November 18 marks National Memory Screening Day. It is the perfect time to get your symptoms—or those of an aging loved one—checked out.
Recognizing Memory Lapses
Memory lapses occur in a number of ways. Perhaps you enter a room and forget what you went in there for. Maybe you lose your keys. Or you go to the grocery store to pick up milk and come out with three bags of groceries—but no milk.
In most cases, these are normal memory lapses. But it’s important to know how to understand the difference.
Is It Alzheimer’s… Or Not?
One difference is whether or not you remember forgotten things later in the day or week. If, for example, you remember later in the day that you missed an appointment or if you can re-trace your steps to find your keys—your memory lapse is probably not an early symptom of Alzheimer’s.
However, memory loss that disrupts your daily life or causes you to forget how to do everyday tasks you’ve performed a million times could be cause for concern, says the Alzheimer’s Association.
Causes of Memory Lapses
Memory lapses can be caused by Alzheimer’s or dementia, but may also be caused by stress, prescription drugs, or the normal aging process.
"At this time, there are types of memory problems that can be cured and other types that can be treated,” says J. Wesson Ashford, M.D., Ph.D. and Chair of the Alzheimer’s Foundation Association Memory Screening Advisory Board. “The key is to recognize the problem, get screened and act on the results."
A memory screening could be the first step to identifying the cause of memory loss in yourself or a senior loved one.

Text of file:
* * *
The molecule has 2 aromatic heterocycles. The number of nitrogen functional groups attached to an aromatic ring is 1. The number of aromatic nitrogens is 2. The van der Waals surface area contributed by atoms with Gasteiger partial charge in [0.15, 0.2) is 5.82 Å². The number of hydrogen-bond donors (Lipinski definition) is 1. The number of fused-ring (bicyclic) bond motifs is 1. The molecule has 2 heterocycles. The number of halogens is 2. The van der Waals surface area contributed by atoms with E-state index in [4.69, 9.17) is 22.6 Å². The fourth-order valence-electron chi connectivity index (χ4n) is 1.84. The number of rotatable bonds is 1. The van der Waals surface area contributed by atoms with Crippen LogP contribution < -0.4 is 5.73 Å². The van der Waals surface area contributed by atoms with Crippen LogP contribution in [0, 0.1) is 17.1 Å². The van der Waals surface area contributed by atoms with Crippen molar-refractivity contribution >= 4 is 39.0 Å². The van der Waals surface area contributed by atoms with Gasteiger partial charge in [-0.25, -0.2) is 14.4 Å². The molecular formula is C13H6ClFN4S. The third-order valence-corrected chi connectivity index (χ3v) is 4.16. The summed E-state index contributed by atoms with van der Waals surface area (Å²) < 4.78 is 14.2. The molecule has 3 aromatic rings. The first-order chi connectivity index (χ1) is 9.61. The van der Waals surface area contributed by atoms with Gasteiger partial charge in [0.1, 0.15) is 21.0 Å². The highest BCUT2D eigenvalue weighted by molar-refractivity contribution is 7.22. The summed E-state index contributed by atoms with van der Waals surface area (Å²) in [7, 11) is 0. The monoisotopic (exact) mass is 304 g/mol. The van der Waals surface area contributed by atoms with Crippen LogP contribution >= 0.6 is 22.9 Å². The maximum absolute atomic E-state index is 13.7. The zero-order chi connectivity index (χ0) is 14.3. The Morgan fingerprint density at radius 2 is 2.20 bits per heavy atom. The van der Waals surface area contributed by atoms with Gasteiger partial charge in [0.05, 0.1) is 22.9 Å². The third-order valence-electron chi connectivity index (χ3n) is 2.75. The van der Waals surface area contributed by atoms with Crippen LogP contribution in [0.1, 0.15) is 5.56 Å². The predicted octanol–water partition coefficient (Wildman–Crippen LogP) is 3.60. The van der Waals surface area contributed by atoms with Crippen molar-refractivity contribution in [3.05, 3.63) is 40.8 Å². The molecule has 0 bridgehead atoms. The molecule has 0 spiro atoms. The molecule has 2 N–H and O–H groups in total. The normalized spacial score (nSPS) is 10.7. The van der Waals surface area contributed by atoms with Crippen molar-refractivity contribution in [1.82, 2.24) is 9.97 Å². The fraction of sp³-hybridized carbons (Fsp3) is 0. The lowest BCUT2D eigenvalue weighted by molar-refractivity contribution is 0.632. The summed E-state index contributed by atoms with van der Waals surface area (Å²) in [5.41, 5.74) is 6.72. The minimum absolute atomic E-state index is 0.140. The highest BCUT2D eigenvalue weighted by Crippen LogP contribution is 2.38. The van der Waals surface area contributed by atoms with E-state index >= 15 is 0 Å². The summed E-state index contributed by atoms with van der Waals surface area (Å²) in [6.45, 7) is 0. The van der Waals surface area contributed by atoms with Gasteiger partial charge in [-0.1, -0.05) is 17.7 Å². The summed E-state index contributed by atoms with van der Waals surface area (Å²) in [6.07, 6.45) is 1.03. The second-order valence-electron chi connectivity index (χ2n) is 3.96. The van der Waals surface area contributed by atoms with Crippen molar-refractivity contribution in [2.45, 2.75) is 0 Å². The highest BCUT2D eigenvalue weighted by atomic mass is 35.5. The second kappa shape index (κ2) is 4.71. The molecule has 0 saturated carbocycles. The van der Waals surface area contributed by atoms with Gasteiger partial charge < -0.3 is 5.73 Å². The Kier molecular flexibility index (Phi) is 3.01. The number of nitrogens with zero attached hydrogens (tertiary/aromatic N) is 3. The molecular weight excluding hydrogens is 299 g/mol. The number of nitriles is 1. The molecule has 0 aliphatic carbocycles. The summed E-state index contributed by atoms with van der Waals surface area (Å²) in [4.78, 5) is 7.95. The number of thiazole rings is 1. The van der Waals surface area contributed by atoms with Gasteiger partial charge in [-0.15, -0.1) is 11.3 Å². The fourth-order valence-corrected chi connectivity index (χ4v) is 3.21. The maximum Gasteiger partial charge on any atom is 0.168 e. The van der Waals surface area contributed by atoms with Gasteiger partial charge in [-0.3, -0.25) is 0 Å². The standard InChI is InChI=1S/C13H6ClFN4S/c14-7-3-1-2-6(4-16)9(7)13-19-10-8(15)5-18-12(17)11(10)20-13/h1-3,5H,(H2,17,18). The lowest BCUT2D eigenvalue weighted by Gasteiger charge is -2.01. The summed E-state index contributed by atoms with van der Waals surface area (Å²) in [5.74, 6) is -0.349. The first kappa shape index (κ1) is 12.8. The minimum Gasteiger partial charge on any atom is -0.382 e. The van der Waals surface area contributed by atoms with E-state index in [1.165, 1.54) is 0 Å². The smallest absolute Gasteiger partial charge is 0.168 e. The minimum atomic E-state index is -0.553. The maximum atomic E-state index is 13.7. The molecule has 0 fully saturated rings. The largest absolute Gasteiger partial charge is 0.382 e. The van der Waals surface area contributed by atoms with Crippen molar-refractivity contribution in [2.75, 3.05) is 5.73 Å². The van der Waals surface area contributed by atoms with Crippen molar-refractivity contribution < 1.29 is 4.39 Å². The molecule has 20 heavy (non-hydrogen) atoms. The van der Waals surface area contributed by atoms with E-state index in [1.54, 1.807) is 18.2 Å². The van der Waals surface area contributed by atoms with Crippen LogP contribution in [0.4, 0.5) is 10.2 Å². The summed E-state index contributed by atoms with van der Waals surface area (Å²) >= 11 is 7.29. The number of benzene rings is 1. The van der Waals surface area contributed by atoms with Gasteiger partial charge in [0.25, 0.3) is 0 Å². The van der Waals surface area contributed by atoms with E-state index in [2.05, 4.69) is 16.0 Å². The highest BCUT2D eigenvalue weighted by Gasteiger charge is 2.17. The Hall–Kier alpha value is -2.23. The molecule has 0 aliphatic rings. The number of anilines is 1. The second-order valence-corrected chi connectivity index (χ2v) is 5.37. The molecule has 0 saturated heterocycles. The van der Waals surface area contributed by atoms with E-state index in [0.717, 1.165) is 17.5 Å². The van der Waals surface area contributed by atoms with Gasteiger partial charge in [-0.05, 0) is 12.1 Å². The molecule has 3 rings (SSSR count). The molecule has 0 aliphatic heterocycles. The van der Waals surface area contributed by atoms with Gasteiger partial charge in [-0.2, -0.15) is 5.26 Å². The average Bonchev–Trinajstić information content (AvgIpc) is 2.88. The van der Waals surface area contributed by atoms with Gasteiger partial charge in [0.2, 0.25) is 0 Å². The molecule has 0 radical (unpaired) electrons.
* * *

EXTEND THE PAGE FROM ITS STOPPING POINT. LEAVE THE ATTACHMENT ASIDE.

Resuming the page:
Where to Get a Memory Screening
In honor of Memory Screening Day, the Alzheimer’s Foundation Association offers a variety of locations where you or a loved one can get a memory screening by qualified healthcare professionals.
It’s important to note that a memory screening does not diagnose any particular illness and does not replace a consultation with a physician.
What Takes Place During a Memory Screening
A memory screening may be conducted by a medical professional such as a social worker, pharmacist, physician’s assistant, nurse practitioner, psychologist or physician.
The screening is private and typically consists of a series of questions and tasks.
These tasks test:
- Language skills
- Thinking ability
The tests used have been shown to be 80 to 90 percent accurate. The person administering the test will recommend follow up with a physician if the screening shows memory problems.
If you or a loved one shows any sign of memory loss, now is a good time to take advantage of a free memory screening.
Caring for Those with Alzheimer’s
If you or a loved one has been diagnosed with Alzheimer’s or dementia, Five Star Senior Living provides memory care services focus on maintaining quality of life. Call the community nearest you to learn more today!